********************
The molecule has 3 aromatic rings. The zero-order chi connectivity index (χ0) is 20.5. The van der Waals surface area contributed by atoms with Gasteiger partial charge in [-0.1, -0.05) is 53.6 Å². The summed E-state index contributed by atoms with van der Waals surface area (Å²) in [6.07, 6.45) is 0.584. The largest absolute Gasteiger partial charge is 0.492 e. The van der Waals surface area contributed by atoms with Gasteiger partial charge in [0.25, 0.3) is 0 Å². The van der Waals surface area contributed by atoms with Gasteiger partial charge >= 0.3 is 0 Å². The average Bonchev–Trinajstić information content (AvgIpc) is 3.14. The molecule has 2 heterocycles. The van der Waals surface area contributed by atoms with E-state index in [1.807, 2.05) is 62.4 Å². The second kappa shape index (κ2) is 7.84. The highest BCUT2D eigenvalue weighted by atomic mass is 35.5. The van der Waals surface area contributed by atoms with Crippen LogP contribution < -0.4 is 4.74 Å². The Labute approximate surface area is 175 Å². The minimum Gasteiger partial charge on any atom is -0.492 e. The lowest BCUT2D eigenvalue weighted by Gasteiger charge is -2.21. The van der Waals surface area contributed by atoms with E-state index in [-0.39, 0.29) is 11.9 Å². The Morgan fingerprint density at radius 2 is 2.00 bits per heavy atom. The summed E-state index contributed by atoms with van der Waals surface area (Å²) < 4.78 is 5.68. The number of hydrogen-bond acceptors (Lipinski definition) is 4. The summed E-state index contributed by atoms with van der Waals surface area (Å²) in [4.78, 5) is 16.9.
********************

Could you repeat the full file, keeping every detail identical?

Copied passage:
The molecule has 3 aromatic rings. The zero-order chi connectivity index (χ0) is 20.5. The van der Waals surface area contributed by atoms with Gasteiger partial charge in [-0.1, -0.05) is 53.6 Å². The summed E-state index contributed by atoms with van der Waals surface area (Å²) in [6.07, 6.45) is 0.584. The largest absolute Gasteiger partial charge is 0.492 e. The van der Waals surface area contributed by atoms with Gasteiger partial charge in [0.25, 0.3) is 0 Å². The van der Waals surface area contributed by atoms with Gasteiger partial charge >= 0.3 is 0 Å². The average Bonchev–Trinajstić information content (AvgIpc) is 3.14. The molecule has 2 heterocycles. The van der Waals surface area contributed by atoms with E-state index in [1.807, 2.05) is 62.4 Å². The second kappa shape index (κ2) is 7.84. The highest BCUT2D eigenvalue weighted by atomic mass is 35.5. The van der Waals surface area contributed by atoms with Crippen LogP contribution < -0.4 is 4.74 Å². The Labute approximate surface area is 175 Å². The minimum Gasteiger partial charge on any atom is -0.492 e. The lowest BCUT2D eigenvalue weighted by Gasteiger charge is -2.21. The van der Waals surface area contributed by atoms with E-state index in [-0.39, 0.29) is 11.9 Å². The Morgan fingerprint density at radius 2 is 2.00 bits per heavy atom. The summed E-state index contributed by atoms with van der Waals surface area (Å²) < 4.78 is 5.68. The number of hydrogen-bond acceptors (Lipinski definition) is 4. The summed E-state index contributed by atoms with van der Waals surface area (Å²) in [4.78, 5) is 16.9.